Barkley had two mixed bag performances, and a really bad replacement performance in the Packers game. We’ll give him a pass for that since he wasn’t taking first team reps that week. Barkley had a poor performance against a pretty bad Titans pass defense (24th in DVOA) and an average performance in the snow against a horrible pass defense (28th).
In truth, there’s little to go on with Barkley, but the fact that he’s a third-string quarterback behind Jay Cutler and Brian Hoyer is all you really need to know. This is not a dynamic passing offense and it is even less so considering the Bears are without Alshon Jeffery, Kevin White, Zach Miller and potentially Eddie Royal.
The much maligned Lions pass defense finally looks like it could be turning into a respectable unit. The sample size is still a little small to support that claim, but the past three weeks have been extremely promising. The Lions have picked up a total of six interceptions in the past three games while allowing just two touchdowns.
Overall, the stats are still very ugly for Detroit, but they are improving. They rank 30th in passer rating allowed (101.9), 32nd in completion percentage (73.7) and 21st in yards per attempt. But as I mentioned earlier in the week, the recent improvement with this unit is real.
Player to watch: Darius Slay. Slay has quietly improved since returning from injury earlier in the year. On Thanksgiving, he had the game-winning interception and last week he shut down rookie Michael Thomas. Slay has been a big part of this defensive turnaround, and I wouldn’t be surprised to see him take one the other way against a mistake-prone Barkley.
Advantage: Lions +1. If I were to take this season as a whole, there’s no doubt that Chicago would have the advantage here. But this is about how the units are playing right now. Matt Barkley is not a starting level quarterback in this league and the Bears are completely devoid of good receiving options. The Lions, on the other hand, just devoured Drew Brees in front of thousands of his fans. I never thought we’d be here with the Lions pass defense, but they’ve earned it.
Bears run offense (19th) vs. Lions run defense (25th)
Perhaps the biggest positive for Bears fans to take from the 2016 season is the year Jordan Howard is having. Chicago found success with Howard early in the year and have essentially made him the centerpiece of the offense since. In the past five weeks, he has averaged 21 carries per game, despite the fact that Chicago is typically losing at any given point of the game. Howard has responded by rushing for 883 yards at 4.9 yards per carry (the same mark as Ezekiel Elliott) and five touchdowns. If Howard was on a better team, he may have been a real contender for offensive rookie of the year.
As a team, the Bears rank t-sixth in YPC (4.4), but are just t-17th in percent of rushes that earn first downs (22.4).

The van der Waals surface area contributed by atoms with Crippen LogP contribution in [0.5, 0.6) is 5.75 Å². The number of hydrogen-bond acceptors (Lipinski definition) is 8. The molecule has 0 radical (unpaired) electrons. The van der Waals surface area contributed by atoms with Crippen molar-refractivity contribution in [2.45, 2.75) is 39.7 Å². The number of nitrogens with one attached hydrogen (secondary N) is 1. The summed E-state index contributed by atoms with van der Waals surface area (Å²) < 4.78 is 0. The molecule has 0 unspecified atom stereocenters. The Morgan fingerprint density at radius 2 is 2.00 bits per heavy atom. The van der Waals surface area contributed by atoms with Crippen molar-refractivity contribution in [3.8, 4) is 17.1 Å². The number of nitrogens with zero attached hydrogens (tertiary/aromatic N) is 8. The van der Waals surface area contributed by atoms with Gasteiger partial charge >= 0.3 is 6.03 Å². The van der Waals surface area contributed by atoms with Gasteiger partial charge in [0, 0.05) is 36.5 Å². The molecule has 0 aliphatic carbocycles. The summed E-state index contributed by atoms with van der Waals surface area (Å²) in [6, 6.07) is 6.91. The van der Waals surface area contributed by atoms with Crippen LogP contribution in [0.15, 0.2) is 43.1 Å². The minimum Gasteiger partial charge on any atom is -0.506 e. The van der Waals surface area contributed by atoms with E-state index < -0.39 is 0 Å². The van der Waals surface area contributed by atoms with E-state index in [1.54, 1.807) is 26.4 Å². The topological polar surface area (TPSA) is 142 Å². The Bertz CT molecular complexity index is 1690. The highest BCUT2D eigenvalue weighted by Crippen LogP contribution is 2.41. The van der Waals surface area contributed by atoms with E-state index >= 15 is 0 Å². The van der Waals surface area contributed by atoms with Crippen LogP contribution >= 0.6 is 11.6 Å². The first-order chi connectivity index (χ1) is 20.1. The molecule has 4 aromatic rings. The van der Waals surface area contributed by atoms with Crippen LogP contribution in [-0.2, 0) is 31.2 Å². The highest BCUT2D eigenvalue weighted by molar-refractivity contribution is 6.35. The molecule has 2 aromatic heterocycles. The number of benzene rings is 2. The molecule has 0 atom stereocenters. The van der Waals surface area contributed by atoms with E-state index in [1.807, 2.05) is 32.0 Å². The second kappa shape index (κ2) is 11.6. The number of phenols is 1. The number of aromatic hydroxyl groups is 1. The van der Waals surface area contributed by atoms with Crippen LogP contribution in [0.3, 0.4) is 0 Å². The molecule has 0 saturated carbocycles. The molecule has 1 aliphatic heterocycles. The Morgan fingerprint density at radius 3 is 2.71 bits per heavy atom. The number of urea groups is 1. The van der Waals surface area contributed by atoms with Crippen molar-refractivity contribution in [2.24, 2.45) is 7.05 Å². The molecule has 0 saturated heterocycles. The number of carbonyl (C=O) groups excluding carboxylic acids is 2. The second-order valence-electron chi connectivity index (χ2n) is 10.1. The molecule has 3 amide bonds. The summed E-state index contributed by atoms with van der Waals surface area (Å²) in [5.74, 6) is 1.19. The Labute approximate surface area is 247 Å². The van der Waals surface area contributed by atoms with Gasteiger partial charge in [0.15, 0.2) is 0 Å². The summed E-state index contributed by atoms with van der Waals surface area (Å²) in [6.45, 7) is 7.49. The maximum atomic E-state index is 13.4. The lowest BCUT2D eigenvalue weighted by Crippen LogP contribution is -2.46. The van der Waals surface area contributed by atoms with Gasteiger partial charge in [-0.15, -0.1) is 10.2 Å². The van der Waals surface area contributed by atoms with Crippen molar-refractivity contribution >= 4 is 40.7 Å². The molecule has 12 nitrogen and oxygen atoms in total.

Still, I think Chicago deserves a little more credit than their DVOA rating suggests. Howard is for real, and if the Bears had more of a reason to run the ball, I think the stats would make that a little clearer.
The Lions run defense, after a very shaky start to the season, has leveled out and played at an average level pretty much all season. They have yet to be pounded into submission in a game—their highest yards allowed number is just 139—but they’ve only held five of 12 opponents below 4.0 YPC in a game.
Detroit ranks t-17th in YPC allowed (4.2) but still oddly rank horribly (31st) in percent of rushes earning first downs (26.5). Statistical anomaly aside, I still consider this an average run defense.
Player to watch: Haloti Ngata. I believe Ngata had his best game of the season last week, as he was constantly knifing into the backfield and causing disruptions left and right. If you take a look at his entire 2016 campaign, you’ll see he’s only getting better. His stat sheet may not say it, but it’s there.
Advantage: Bears +1. If Chicago is smart, they’re going to try and run the ball early and often. Howard presents their best opportunity to loosen up this defense. And while I think Detroit has stiffened up as of late in all aspects of their defense, there’s still a small vulnerability here with the poor linebacking crew. There’s a chance DeAndre Levy finally returns this week, but I’ll believe it when I see it.
Last week’s prediction:
I warned you last week not to pay attention to my predictions anymore and that was the only thing I got right. The Saints pass offense—who I gave a +3.5 advantage—was completely shut down by Detroit, making my 34-24 Saints prediction look downright embarrassing. Equally embarrassing is my prediction record of 5-7 and a pitiful 2-8-2 against the spread.
In the comment section, there were some surprisingly close guesses to the 28-13 final score. The closest score prediction came from Singledigit, with his 31-14 pick. Here is your prize SD.
This week had Lions fans split on who they should be rooting for between the Packers and the Seahawks. So rather than continuing to fight for one side or the other, here’s a jersey for both. I would recommend immediately burning the jersey after Week 14 is done, but enjoy it Sunday.
This week’s prediction:
This week, On Paper finally comes out with a Lions advantage of +1.5. That’s not exactly the commanding edge you’d expect in a game between an 8-4 and 3-9 team, but I think it’s accurate. The Bears have advantages that could give the Lions trouble, while any division game is always a hard-fought battle. Still, considering the massive amounts of injuries and suspensions on Chicago’s side of the ball and the current trajectory of this Lions team, this should be a comfortable—respectively speaking—win for Detroit. Lions 31, Bears 25.